Romanek also doesn’t fully express Ishiguro’s hope that reality will be a continuation of life. The film fails to emphasize Ruth’s secret wish to be able to have a job in an office during the trip to Norfolk. Romanek’s version weakens Ruth’s complex character. Ruth’s enthusiasm is shown more clearly in the adaptation. In the novel, Kathy writes on page. 146 how Ruth “went out of her (way) way” to try to convince her superiors that she wasn’t “very serious” when she said that Ruth was “not really serious”. Romanek’s portrayal of Ruth’s unguarded optimism is more effective than the novel’s attempt to convey her suppressed hopes. Ruth shows this enthusiasm openly to Kathy. The film, as a result of this change, does not show the importance of hope for Ruth. In her novel, Ruth maintains a sense of internal hope despite wanting veterans to see her mature. She does not believe the possible to be a good match but she chooses hope over disbelief. Ishiguro commends Ruth and Kathy for their willingness to keep hope, even in the face of a limited reality. Romanek makes changes that cause the film to lose this acceptance of hope despite realizing there’s no alternative but to accept one’s fate.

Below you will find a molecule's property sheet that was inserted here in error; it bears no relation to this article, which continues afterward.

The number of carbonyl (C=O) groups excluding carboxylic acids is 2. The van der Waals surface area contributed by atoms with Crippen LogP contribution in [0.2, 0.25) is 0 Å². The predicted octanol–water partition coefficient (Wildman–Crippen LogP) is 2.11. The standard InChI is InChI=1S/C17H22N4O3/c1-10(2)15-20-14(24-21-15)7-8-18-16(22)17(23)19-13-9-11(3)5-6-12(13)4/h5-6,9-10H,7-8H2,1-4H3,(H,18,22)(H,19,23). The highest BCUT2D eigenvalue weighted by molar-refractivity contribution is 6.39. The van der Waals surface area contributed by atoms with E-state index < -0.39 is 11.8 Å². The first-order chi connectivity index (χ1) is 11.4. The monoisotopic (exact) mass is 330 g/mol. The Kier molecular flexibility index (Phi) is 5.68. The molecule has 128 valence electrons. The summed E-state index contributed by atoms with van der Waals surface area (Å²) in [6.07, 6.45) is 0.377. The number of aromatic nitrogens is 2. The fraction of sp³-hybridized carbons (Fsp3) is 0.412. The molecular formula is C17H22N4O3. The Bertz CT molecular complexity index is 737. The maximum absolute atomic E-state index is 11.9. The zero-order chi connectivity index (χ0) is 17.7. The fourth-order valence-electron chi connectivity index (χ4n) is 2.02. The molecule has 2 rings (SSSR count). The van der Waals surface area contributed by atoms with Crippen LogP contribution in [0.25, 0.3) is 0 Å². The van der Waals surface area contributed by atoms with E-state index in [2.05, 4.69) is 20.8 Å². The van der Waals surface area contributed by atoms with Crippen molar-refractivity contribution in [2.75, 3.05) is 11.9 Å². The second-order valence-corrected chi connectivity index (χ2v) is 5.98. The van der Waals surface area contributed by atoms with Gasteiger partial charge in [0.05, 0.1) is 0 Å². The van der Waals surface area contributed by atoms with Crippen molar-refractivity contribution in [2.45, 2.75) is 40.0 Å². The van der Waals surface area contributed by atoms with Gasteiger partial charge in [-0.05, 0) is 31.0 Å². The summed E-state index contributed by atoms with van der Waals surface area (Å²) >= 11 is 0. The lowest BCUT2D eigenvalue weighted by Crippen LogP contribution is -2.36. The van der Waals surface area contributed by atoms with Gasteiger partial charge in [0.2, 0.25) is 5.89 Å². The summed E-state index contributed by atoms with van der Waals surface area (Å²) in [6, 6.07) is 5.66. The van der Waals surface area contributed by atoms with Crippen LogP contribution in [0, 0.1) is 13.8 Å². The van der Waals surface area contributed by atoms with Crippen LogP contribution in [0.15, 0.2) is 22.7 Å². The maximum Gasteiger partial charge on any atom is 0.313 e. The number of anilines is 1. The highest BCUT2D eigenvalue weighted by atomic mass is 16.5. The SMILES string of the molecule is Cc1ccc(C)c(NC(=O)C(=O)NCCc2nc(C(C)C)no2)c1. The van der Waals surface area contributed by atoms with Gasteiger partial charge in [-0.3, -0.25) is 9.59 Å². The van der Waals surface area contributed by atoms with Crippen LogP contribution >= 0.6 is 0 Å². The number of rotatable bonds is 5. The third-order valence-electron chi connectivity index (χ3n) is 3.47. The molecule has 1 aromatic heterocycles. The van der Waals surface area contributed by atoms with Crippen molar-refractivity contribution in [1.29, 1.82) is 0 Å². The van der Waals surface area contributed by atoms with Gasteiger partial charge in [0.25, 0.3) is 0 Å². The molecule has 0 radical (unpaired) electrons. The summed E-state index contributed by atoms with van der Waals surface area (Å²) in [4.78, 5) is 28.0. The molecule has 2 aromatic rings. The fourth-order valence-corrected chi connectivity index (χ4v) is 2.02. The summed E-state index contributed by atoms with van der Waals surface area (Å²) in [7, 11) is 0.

Romanek portrays Ruth’s hopes to only a limited degree. Romanek shows Ruth from a window in an office, not following her through Norfolk into the art gallery. Romanek’s portrayal of Ruth’s Hope is therefore limited. While certain shots that show Ruth leaving the window at the end capture Ruth’s slight hope, the decision to reduce the length and condense this trip hinders the film’s ability to convey the relationship with reality. Ruth’s source of primary hope in the novel is now reduced to a mere glimpse of the story.
Romanek’s adaption of Ishiguro’s Never Let Me Go has a limited effect on the relationship between the two, because it differs from Ishiguro’s depiction of hope as an essential trait to accept reality. Ishiguro reflected the human response to mortality in the clones’ passivity towards completion. However, Romanek’s novel argues for hope even if death is inevitable. Romanek’s adaptation of Ishiguro’s novel does not capture this message. By altering the narrative, he minimizes symbols of clones’ hopes, thereby reducing their significance.